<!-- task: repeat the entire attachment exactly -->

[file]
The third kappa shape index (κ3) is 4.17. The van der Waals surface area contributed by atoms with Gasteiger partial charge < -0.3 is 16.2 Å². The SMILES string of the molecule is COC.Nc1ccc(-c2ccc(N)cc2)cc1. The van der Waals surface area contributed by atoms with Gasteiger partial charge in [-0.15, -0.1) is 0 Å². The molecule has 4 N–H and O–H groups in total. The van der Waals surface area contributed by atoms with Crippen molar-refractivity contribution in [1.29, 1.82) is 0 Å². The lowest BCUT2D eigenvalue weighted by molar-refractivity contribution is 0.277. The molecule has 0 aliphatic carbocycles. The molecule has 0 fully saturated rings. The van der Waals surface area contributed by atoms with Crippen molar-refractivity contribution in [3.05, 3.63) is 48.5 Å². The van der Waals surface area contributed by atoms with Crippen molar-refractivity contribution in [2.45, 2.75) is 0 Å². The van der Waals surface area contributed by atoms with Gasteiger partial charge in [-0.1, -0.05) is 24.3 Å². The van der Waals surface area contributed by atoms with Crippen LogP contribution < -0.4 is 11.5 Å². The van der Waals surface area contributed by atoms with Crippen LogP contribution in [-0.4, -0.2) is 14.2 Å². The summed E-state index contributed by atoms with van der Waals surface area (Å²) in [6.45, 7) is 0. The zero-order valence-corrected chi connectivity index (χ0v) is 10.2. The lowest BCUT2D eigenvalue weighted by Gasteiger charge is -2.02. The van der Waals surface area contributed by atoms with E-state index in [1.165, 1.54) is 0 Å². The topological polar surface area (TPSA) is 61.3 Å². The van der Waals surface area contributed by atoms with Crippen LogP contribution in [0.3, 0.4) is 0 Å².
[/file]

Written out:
The third kappa shape index (κ3) is 4.17. The van der Waals surface area contributed by atoms with Gasteiger partial charge < -0.3 is 16.2 Å². The SMILES string of the molecule is COC.Nc1ccc(-c2ccc(N)cc2)cc1. The van der Waals surface area contributed by atoms with Gasteiger partial charge in [-0.15, -0.1) is 0 Å². The molecule has 4 N–H and O–H groups in total. The van der Waals surface area contributed by atoms with Crippen molar-refractivity contribution in [1.29, 1.82) is 0 Å². The lowest BCUT2D eigenvalue weighted by molar-refractivity contribution is 0.277. The molecule has 0 aliphatic carbocycles. The molecule has 0 fully saturated rings. The van der Waals surface area contributed by atoms with Crippen molar-refractivity contribution in [3.05, 3.63) is 48.5 Å². The van der Waals surface area contributed by atoms with Crippen molar-refractivity contribution in [2.45, 2.75) is 0 Å². The van der Waals surface area contributed by atoms with Gasteiger partial charge in [-0.1, -0.05) is 24.3 Å². The van der Waals surface area contributed by atoms with Crippen LogP contribution < -0.4 is 11.5 Å². The van der Waals surface area contributed by atoms with Crippen LogP contribution in [-0.4, -0.2) is 14.2 Å². The summed E-state index contributed by atoms with van der Waals surface area (Å²) in [6.45, 7) is 0. The zero-order valence-corrected chi connectivity index (χ0v) is 10.2. The lowest BCUT2D eigenvalue weighted by Gasteiger charge is -2.02. The van der Waals surface area contributed by atoms with E-state index in [1.165, 1.54) is 0 Å². The topological polar surface area (TPSA) is 61.3 Å². The van der Waals surface area contributed by atoms with Crippen LogP contribution in [0.3, 0.4) is 0 Å².